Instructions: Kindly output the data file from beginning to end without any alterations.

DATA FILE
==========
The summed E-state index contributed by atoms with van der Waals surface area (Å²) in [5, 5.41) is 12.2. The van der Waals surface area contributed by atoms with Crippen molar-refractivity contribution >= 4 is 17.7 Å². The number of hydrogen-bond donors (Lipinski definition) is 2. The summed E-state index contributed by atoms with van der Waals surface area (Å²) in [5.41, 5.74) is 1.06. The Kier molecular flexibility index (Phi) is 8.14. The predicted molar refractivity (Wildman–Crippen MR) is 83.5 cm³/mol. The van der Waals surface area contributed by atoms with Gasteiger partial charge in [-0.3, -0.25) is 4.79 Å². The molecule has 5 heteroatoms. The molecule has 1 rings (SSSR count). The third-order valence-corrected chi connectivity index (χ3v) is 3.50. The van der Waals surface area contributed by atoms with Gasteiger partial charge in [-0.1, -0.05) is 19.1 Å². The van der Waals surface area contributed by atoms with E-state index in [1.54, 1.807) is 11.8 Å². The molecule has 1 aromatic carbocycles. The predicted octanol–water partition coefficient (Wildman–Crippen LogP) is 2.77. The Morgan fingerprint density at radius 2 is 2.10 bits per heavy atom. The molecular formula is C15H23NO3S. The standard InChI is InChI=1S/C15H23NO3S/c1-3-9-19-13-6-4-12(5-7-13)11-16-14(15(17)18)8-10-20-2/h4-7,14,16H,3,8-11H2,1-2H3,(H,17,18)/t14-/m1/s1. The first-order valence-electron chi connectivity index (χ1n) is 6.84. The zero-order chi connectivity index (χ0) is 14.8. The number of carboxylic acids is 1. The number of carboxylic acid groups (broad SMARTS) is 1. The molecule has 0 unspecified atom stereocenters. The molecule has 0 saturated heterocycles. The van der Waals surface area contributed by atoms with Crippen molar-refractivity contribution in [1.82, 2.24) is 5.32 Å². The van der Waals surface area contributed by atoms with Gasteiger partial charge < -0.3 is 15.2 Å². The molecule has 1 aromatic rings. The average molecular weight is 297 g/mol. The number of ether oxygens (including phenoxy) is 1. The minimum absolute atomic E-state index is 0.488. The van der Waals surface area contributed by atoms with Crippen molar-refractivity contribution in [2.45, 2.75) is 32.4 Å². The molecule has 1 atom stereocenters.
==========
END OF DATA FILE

The summed E-state index contributed by atoms with van der Waals surface area (Å²) in [5, 5.41) is 12.2. The van der Waals surface area contributed by atoms with Crippen molar-refractivity contribution >= 4 is 17.7 Å². The number of hydrogen-bond donors (Lipinski definition) is 2. The summed E-state index contributed by atoms with van der Waals surface area (Å²) in [5.41, 5.74) is 1.06. The Kier molecular flexibility index (Phi) is 8.14. The predicted molar refractivity (Wildman–Crippen MR) is 83.5 cm³/mol. The van der Waals surface area contributed by atoms with Gasteiger partial charge in [-0.3, -0.25) is 4.79 Å². The molecule has 5 heteroatoms. The molecule has 1 rings (SSSR count). The third-order valence-corrected chi connectivity index (χ3v) is 3.50. The van der Waals surface area contributed by atoms with Gasteiger partial charge in [-0.1, -0.05) is 19.1 Å². The van der Waals surface area contributed by atoms with E-state index in [1.54, 1.807) is 11.8 Å². The molecule has 1 aromatic carbocycles. The predicted octanol–water partition coefficient (Wildman–Crippen LogP) is 2.77. The Morgan fingerprint density at radius 2 is 2.10 bits per heavy atom. The molecular formula is C15H23NO3S. The standard InChI is InChI=1S/C15H23NO3S/c1-3-9-19-13-6-4-12(5-7-13)11-16-14(15(17)18)8-10-20-2/h4-7,14,16H,3,8-11H2,1-2H3,(H,17,18)/t14-/m1/s1. The first-order valence-electron chi connectivity index (χ1n) is 6.84. The zero-order chi connectivity index (χ0) is 14.8. The number of carboxylic acids is 1. The number of carboxylic acid groups (broad SMARTS) is 1. The molecule has 0 unspecified atom stereocenters. The molecule has 0 saturated heterocycles. The van der Waals surface area contributed by atoms with Crippen molar-refractivity contribution in [1.82, 2.24) is 5.32 Å². The van der Waals surface area contributed by atoms with Gasteiger partial charge < -0.3 is 15.2 Å². The molecule has 1 aromatic rings. The average molecular weight is 297 g/mol. The number of ether oxygens (including phenoxy) is 1. The minimum absolute atomic E-state index is 0.488. The van der Waals surface area contributed by atoms with Crippen molar-refractivity contribution in [2.45, 2.75) is 32.4 Å². The molecule has 1 atom stereocenters.